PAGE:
Top 20 Doctor insights on: Can kidney stones cause diarrhea
My husband's been having loose stools quite often. He's recently had problems with kidney stones and I'm just wondering if this Is connected?
No, but...: Kidney stones are not directly connected with loose stools, but the drugs used for stone-related issues such as antibiotics, pain medication, or alpha-blockers, e.g., tamsulosin, may indirectly induce loose stools. So, trace down the onset of loose stools in association with the timing of starting medications, and bring those to Doc for review, analysis, more Hx, physicals, and possible tests... ...Read more
The kidneys are paired organs that lie on either side of the vertebral column. Part of their critical functions include the excretion of urine and removal of nitrogenous wastes products from the blood. They regulate acid-base, electrolyte, fluid balance and blood pressure. Through hormonal signals, the kidneys control the ...Read more
First brown urine may be due to altered blood caused by your kidney stones, it can also be if you are not drinking enough fluids and urine is concentrated
diarrhea may be due to gastroenteritis, from antibiotics if taken lately, lactose intolerance, food poisoning etc
drink plenty of fluids and consult your doctor. ...Read more
Yes: Symptomatic kidney stones can present in various ways. They commonly present with severe pain on the side of the abdomen (flank region). Gi symptoms such as nausea & sometime vomiting may be seen. Diarrhea is not a common feature of kidney stone & can accompany many other symptomatic conditions which also cause abdominal pain. Severe or unresolved abdominal pain w/ diarrhea needs a dr. Evaluaiton. ...Read moreSee 2 more doctor answers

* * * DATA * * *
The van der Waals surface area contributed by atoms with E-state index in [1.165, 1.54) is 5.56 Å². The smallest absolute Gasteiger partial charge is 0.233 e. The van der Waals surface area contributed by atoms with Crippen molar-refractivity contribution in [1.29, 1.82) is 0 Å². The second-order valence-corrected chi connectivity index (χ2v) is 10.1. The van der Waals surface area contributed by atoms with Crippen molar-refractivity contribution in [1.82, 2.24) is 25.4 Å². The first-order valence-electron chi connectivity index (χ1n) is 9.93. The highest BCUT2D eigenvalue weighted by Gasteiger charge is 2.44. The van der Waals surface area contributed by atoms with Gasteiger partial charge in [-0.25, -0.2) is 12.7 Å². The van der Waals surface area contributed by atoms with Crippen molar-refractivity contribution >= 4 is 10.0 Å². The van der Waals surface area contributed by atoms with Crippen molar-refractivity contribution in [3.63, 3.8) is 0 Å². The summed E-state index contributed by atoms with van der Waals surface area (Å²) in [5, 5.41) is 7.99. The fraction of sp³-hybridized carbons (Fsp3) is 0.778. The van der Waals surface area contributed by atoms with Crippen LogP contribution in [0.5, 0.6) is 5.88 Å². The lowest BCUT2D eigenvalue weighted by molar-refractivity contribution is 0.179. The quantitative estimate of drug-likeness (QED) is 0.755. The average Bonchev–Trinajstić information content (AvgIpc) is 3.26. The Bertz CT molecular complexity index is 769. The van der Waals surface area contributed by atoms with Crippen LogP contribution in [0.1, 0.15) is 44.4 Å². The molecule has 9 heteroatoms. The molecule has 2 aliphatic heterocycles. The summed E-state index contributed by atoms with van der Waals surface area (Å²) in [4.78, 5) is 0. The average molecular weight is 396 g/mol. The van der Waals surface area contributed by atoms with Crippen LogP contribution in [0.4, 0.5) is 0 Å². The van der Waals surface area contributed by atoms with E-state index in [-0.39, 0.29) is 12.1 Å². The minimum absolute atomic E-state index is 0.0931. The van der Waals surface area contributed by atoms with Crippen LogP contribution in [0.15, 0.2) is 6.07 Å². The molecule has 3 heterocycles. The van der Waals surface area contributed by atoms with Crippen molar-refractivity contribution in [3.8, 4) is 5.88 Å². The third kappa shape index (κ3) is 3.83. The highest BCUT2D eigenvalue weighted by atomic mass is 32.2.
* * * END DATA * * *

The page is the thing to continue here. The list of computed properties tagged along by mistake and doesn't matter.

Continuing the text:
I've been diagnosed with kidney stones not sure what kind. But can this cause kidney cancer? And should I always feel nauseated vomiting diarrhea?
History of kidney stones, heavy pain in right flank, really bad diarrhea. Kidney stones again? Doctor?
Get workup-prevent.: Kidney stones CAN be prevented. Need testing of 24 hour urine collection for: pH, creatinine, calcium, oxalate, cystine, uric acid, phosphate, volume, protein, sodium, etc. Also renal ultrasound. Bad diarrhea cause may guide cause of kidney stone. Drink enough fluids to produce at least 2 and a half liter urine per day. A good nephrologist can guide so as to not have stones in the future. ...Read more
When I go to bed I end up vomiting and have severe diarrhea. I thought it w as due to kidney stones but not sure now that it's happened twice pain sam?
Here are some. ..: Most likely, vomiting and diarrhea are related with food indigestion, which should have pro-attention from PCP or DI-related doc. Kidney-stone-related symptoms are usually severe flank pain of acute onset with some nausea but highly variable in the intensity, To solve the uncertainty, seek pro-evaluation and counseling timely. ...Read more
I have kidney stones in my both kidneys. But now besides have stomach pain and constipation and diarrhea and pain in my rlq can it be appendix?
Could be...: Especially if you're having fever, nausea/vomiting, or have no appetite. But it can also be many other things. Kidney stones probably won't cause the symptoms you're describing. The only way to know for sure is get checked by your doc and have a good abdominal exam done. If your belly pain is increasing, see your doc now! ...Read more